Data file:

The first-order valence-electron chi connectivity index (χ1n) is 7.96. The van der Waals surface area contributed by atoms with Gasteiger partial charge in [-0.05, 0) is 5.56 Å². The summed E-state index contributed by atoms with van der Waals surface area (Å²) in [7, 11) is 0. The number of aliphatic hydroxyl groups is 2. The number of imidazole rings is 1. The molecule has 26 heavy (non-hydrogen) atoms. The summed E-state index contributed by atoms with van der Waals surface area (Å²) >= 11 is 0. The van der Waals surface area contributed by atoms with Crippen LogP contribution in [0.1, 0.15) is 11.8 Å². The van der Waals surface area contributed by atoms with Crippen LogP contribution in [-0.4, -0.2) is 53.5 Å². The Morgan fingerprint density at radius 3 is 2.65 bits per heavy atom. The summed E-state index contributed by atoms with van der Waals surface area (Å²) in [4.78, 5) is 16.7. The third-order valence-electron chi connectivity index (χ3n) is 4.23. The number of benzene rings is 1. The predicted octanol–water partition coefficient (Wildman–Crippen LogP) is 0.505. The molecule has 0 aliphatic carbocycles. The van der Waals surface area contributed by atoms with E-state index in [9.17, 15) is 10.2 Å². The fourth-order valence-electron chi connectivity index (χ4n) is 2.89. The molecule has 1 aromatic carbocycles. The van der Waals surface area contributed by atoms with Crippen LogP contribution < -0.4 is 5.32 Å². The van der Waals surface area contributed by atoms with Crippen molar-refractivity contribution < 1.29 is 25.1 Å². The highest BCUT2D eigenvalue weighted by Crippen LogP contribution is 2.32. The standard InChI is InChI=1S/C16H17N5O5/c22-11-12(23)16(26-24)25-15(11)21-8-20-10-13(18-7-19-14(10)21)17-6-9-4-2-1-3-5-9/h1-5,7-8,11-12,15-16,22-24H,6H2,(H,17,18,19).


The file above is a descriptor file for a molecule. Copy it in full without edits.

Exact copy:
The first-order valence-electron chi connectivity index (χ1n) is 7.96. The van der Waals surface area contributed by atoms with Gasteiger partial charge in [-0.05, 0) is 5.56 Å². The summed E-state index contributed by atoms with van der Waals surface area (Å²) in [7, 11) is 0. The number of aliphatic hydroxyl groups is 2. The number of imidazole rings is 1. The molecule has 26 heavy (non-hydrogen) atoms. The summed E-state index contributed by atoms with van der Waals surface area (Å²) >= 11 is 0. The van der Waals surface area contributed by atoms with Crippen LogP contribution in [0.1, 0.15) is 11.8 Å². The van der Waals surface area contributed by atoms with Crippen LogP contribution in [-0.4, -0.2) is 53.5 Å². The Morgan fingerprint density at radius 3 is 2.65 bits per heavy atom. The summed E-state index contributed by atoms with van der Waals surface area (Å²) in [4.78, 5) is 16.7. The third-order valence-electron chi connectivity index (χ3n) is 4.23. The number of benzene rings is 1. The predicted octanol–water partition coefficient (Wildman–Crippen LogP) is 0.505. The molecule has 0 aliphatic carbocycles. The van der Waals surface area contributed by atoms with E-state index in [9.17, 15) is 10.2 Å². The fourth-order valence-electron chi connectivity index (χ4n) is 2.89. The molecule has 1 aromatic carbocycles. The van der Waals surface area contributed by atoms with Crippen LogP contribution < -0.4 is 5.32 Å². The van der Waals surface area contributed by atoms with Crippen molar-refractivity contribution < 1.29 is 25.1 Å². The highest BCUT2D eigenvalue weighted by Crippen LogP contribution is 2.32. The standard InChI is InChI=1S/C16H17N5O5/c22-11-12(23)16(26-24)25-15(11)21-8-20-10-13(18-7-19-14(10)21)17-6-9-4-2-1-3-5-9/h1-5,7-8,11-12,15-16,22-24H,6H2,(H,17,18,19).